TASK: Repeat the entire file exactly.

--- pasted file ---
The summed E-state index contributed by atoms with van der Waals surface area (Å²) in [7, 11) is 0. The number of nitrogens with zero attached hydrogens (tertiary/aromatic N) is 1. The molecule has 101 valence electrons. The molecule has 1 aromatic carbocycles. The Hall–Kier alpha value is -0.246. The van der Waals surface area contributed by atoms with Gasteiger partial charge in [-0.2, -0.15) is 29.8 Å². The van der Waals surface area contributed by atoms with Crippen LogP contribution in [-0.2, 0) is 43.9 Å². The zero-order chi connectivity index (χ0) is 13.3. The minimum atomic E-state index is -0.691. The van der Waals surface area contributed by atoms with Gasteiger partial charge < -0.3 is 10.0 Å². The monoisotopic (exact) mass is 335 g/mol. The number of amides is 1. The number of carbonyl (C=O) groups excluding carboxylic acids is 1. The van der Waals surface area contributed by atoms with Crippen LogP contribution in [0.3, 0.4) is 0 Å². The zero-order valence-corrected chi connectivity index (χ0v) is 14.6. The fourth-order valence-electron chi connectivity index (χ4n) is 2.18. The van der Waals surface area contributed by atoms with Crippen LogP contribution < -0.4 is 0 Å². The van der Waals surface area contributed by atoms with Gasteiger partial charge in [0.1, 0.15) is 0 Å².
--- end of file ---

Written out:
The summed E-state index contributed by atoms with van der Waals surface area (Å²) in [7, 11) is 0. The number of nitrogens with zero attached hydrogens (tertiary/aromatic N) is 1. The molecule has 101 valence electrons. The molecule has 1 aromatic carbocycles. The Hall–Kier alpha value is -0.246. The van der Waals surface area contributed by atoms with Gasteiger partial charge in [-0.2, -0.15) is 29.8 Å². The van der Waals surface area contributed by atoms with Crippen LogP contribution in [-0.2, 0) is 43.9 Å². The zero-order chi connectivity index (χ0) is 13.3. The minimum atomic E-state index is -0.691. The van der Waals surface area contributed by atoms with Gasteiger partial charge < -0.3 is 10.0 Å². The monoisotopic (exact) mass is 335 g/mol. The number of amides is 1. The number of carbonyl (C=O) groups excluding carboxylic acids is 1. The van der Waals surface area contributed by atoms with Crippen LogP contribution in [0.3, 0.4) is 0 Å². The zero-order valence-corrected chi connectivity index (χ0v) is 14.6. The fourth-order valence-electron chi connectivity index (χ4n) is 2.18. The van der Waals surface area contributed by atoms with Crippen LogP contribution < -0.4 is 0 Å². The van der Waals surface area contributed by atoms with Gasteiger partial charge in [0.1, 0.15) is 0 Å².